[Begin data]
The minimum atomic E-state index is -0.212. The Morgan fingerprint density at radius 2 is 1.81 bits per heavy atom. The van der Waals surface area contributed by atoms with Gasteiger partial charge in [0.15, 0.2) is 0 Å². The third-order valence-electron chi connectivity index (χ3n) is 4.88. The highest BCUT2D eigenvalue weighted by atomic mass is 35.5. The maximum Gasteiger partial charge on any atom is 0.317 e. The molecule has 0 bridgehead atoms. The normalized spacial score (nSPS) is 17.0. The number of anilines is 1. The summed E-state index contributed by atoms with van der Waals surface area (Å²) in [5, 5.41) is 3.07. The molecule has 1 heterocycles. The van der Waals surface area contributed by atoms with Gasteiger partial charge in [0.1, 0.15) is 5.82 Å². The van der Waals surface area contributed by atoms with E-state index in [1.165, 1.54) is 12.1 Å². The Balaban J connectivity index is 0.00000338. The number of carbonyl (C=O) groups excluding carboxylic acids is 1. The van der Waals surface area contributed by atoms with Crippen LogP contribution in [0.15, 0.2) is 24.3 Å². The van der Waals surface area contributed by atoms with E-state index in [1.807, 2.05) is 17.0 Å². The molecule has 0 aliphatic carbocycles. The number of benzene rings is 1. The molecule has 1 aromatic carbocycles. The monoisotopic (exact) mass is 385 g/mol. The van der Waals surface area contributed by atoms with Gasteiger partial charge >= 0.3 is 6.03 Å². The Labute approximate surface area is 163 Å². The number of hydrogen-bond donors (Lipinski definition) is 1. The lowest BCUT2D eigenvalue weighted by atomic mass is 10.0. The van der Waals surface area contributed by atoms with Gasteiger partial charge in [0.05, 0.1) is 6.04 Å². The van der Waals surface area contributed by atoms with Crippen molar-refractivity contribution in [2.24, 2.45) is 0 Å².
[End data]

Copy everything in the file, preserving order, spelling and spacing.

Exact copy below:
The minimum atomic E-state index is -0.212. The Morgan fingerprint density at radius 2 is 1.81 bits per heavy atom. The van der Waals surface area contributed by atoms with Gasteiger partial charge in [0.15, 0.2) is 0 Å². The third-order valence-electron chi connectivity index (χ3n) is 4.88. The highest BCUT2D eigenvalue weighted by atomic mass is 35.5. The maximum Gasteiger partial charge on any atom is 0.317 e. The molecule has 0 bridgehead atoms. The normalized spacial score (nSPS) is 17.0. The number of anilines is 1. The summed E-state index contributed by atoms with van der Waals surface area (Å²) in [5, 5.41) is 3.07. The molecule has 1 heterocycles. The van der Waals surface area contributed by atoms with Gasteiger partial charge in [0.1, 0.15) is 5.82 Å². The van der Waals surface area contributed by atoms with E-state index in [1.165, 1.54) is 12.1 Å². The Balaban J connectivity index is 0.00000338. The number of carbonyl (C=O) groups excluding carboxylic acids is 1. The van der Waals surface area contributed by atoms with Crippen LogP contribution in [0.15, 0.2) is 24.3 Å². The van der Waals surface area contributed by atoms with E-state index in [1.807, 2.05) is 17.0 Å². The molecule has 0 aliphatic carbocycles. The number of benzene rings is 1. The molecule has 1 aromatic carbocycles. The monoisotopic (exact) mass is 385 g/mol. The van der Waals surface area contributed by atoms with Gasteiger partial charge >= 0.3 is 6.03 Å². The Labute approximate surface area is 163 Å². The number of hydrogen-bond donors (Lipinski definition) is 1. The lowest BCUT2D eigenvalue weighted by atomic mass is 10.0. The van der Waals surface area contributed by atoms with Gasteiger partial charge in [0.05, 0.1) is 6.04 Å². The van der Waals surface area contributed by atoms with Crippen molar-refractivity contribution in [2.24, 2.45) is 0 Å².